THE PEEP SHOW by WALTER
(Geoffrey Bles. 10s.
Puppet Showmen tend to philosophy.
There was, for instance, till yesterday, Old Clunn Lewis,
with his harp and his quality as a Franciscan tertiary.
Much lore about life he, the last of the wandering
Friars in English lanes, had gained from Mother Shipton,
Maria Martin, the dancing hostlers and other figures of
Then there was Mr Codlin, who lurked
within Mr Punch's show, Diogenes-wise and exuded
Then there was the showman in Hans
Andersen's tale who would have his puppets endowed with
life by the student of magic and already Mr Walter
Wilkinson, we fear, is in a rage with us, just as he was
in a rage with the two pedants who watched him doing his
show under the larch-trees at Paradise, which is just
above the Adam and Eve Inn, on the slopes of Painswick
Beacon, in the Cotswolds and "talked pompously about
some delightful scene in some book or other of which it
reminded them" - with their backs to the puppets, too.
Mr Wilkinson abhors comparisons; he begs you to take him
just for what he is.
In that desire to get out of the rank
and rediscover his individuality, as man and artist, we
find the motive-force of this amateur-professional (why
put asunder characters that God evidently meant should
be joined?) who fared on foot, rejoicing, round Devon
and Somerset and home again with his tent and his "Peep
Show" and made a diary as he went that at once claims
the next place to Sanger's memoirs in the classics of
showmanship. If Mr Wilkinson handles his puppets
as deftly as he handles his pen, we would tramp a good
many miles to see them.
The "Peep Show," we must
explain, was a Punch and Judy show, but without Punch,
Judy, or Toby. Mr Wilkinson - argumentative like
all showmen - explains why he sacked these venerable
tragedians. They have a knack of frightening the
children, which is true, but we feel, not his real
reason for discarding them. "Surely," he cries,
"the whole British nation, of how many millions I do not
know, need not be slaves to this one idea."
you have it. Mr Wilkinson saw no fun in
submissively carrying on a tradition, however sacred.
He seized "a stout piece of walnut-wood" and a chisel
and presently sat surrounded by a gay and grinning
family all agog for adventure - John Barleycorn, Uncle
Joe, Old Martha, Pretty Sally, Cheeky Pipi, the Rev Mr
Black and the Monkey. With these and few simple
scenes running in his head, he pushed out into the
sunshine and the rain of the English road.
I was undoubtedly the last of the
pedestrians. I found myself more Quixotic than the
Don himself, for I was wandering on foot in a world of
cars, cycles and flying machines - a handicraftsman lost
in an unapproachable, mechanical world. If I did
pick up with a chance acquaintance, it was to expose
myself to searching questions as to who I was, where did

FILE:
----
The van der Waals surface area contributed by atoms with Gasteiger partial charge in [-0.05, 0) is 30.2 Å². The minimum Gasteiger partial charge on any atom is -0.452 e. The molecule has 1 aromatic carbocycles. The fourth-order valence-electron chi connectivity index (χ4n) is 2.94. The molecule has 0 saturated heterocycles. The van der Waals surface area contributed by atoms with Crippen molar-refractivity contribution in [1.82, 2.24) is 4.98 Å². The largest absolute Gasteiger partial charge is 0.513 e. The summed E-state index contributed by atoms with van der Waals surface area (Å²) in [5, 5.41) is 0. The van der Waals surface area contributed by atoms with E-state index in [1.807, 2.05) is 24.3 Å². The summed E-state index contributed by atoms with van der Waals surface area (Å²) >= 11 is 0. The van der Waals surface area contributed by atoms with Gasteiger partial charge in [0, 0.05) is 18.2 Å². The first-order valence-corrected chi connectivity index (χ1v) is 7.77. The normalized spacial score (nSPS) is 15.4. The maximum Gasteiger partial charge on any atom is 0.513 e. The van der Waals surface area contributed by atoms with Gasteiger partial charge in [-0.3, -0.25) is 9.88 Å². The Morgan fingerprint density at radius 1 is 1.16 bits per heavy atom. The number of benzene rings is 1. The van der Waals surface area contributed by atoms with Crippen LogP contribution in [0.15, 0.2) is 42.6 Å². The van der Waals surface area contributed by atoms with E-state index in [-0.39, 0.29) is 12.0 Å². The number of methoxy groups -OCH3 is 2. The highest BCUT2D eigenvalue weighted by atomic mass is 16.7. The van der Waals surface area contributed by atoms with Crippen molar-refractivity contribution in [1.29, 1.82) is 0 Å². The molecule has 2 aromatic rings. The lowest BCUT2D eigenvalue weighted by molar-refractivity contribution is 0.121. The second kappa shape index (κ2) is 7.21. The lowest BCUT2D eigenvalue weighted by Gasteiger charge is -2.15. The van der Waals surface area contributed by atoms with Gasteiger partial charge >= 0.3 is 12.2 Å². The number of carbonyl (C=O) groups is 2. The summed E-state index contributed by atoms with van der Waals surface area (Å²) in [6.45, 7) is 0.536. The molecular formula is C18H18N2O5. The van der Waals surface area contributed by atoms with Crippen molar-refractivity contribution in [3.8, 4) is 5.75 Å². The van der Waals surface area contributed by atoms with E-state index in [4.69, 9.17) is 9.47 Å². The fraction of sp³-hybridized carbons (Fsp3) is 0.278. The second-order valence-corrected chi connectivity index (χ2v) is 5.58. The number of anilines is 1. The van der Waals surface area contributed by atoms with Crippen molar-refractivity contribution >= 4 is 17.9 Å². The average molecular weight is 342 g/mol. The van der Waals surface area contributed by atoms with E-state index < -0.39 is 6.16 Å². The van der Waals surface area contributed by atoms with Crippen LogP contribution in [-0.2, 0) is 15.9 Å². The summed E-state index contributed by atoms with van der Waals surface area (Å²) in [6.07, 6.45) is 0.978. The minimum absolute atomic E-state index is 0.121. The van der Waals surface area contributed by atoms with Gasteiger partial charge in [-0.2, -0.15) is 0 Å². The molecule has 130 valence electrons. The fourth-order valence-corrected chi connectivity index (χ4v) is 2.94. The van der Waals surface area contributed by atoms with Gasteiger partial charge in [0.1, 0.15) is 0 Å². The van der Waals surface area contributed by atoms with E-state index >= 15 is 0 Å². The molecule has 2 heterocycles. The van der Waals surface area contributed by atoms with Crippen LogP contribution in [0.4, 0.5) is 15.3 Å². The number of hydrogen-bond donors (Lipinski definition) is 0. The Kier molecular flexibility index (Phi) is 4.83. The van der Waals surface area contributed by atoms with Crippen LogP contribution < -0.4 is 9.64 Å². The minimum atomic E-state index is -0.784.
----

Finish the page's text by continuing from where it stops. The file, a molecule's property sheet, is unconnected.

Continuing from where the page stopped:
I come from and how much money did I make ... I was
wandering romantically where there was no romance.
I could come across no one but deadly serious business
people who all knew how I ought to conduct my business
and make it pay.
This was the worst of it. But
then, the best of it - how heavily that best weighted
down the scale! Collections seem only to have
averaged about four shillings a day and not every day
brought its collection, but it mattered little to a man
who ate no flesh, carried his lodgings with him and
accepted rain with an indomitable cheerfulness.
And there was clambering to the summit of the lonely
world on the edge of Exmoor, "alone with the fields, with
the wild birds, with a great stormy sky and the wind,"
pulling up by cross-road ponds, "blue with reflected sky
on which the whitest of ducks were sailing," sleeping in
orchards and waking early to strip the meadows of
mushrooms and invite Aurora to breakfast.
was the thrill of discovering on which side the farmer
has a blind eye for trespassers, beneath which button of
his tunic the village constable keeps a human heart, how
to turn rivals on the fairground into pals and when the
last of the old Punch and Judy men still flit about shy
tap rooms and distant strips of beach - if it was not Mr Codlin, who was it, who complained to Mr Wilkinson that
his wife had "run away with his illusions" (by which it
turned out that he referred to a conjuring outfit) and
who pronounced puppetry "Too 'ard work! When you
get the bloomin' Punch up 'e seems to weigh pounds".
Above all, there was the joyful disclosure that all the
world agrees with Hazlitt in "liking a puppet-show the
best of all," from the insatiable children to the
forefather of the hamlet, who, meeting the showman as he
pulled out from Parracombe, roared frenziedly, "What,
just finished! Noa, dang it arl! I wish I'd
'ad knowed. Dang it! Nobuddy towld I aboot
it! Dang it! If I'd 'ad knowed I'd ud been there."
Who can blame the puppeteer if, after
these experiences, he propounds (lying on Saunton Sands)
a philosophy of his own:-
If I were a philosopher expounding a
new theory of living, inventing a new "ism," I should
call myself a holidayist, for it seems to me that the
one thing the world needs to put it right is a holiday.
There is no doubt whatever about the sort of life nice
people want to lead. Whenever they get the chance,
what do they do, but go away into the country or to the
seaside, take off their collars and ties and have a good
time playing at childish games and contriving to eat
some simple food very happily without all the
encumbrances of chairs and tables.
- And enjoying a show so simple that
its potentialities are limited by the two hands of the
showman and the four feet of his miniature stage.
But that it could enchant even the high-brows, Mr
Wilkinson proved when he showed, like a medieval jongleur at a great house in Glastonbury. And
there in the Isle of Avalon by the Chalice Well, linking
the romance of the tiny companions of his journey to
that of the august wanderer who founded the shrine, we
may take cordial leave of this Chaucerian Merryman.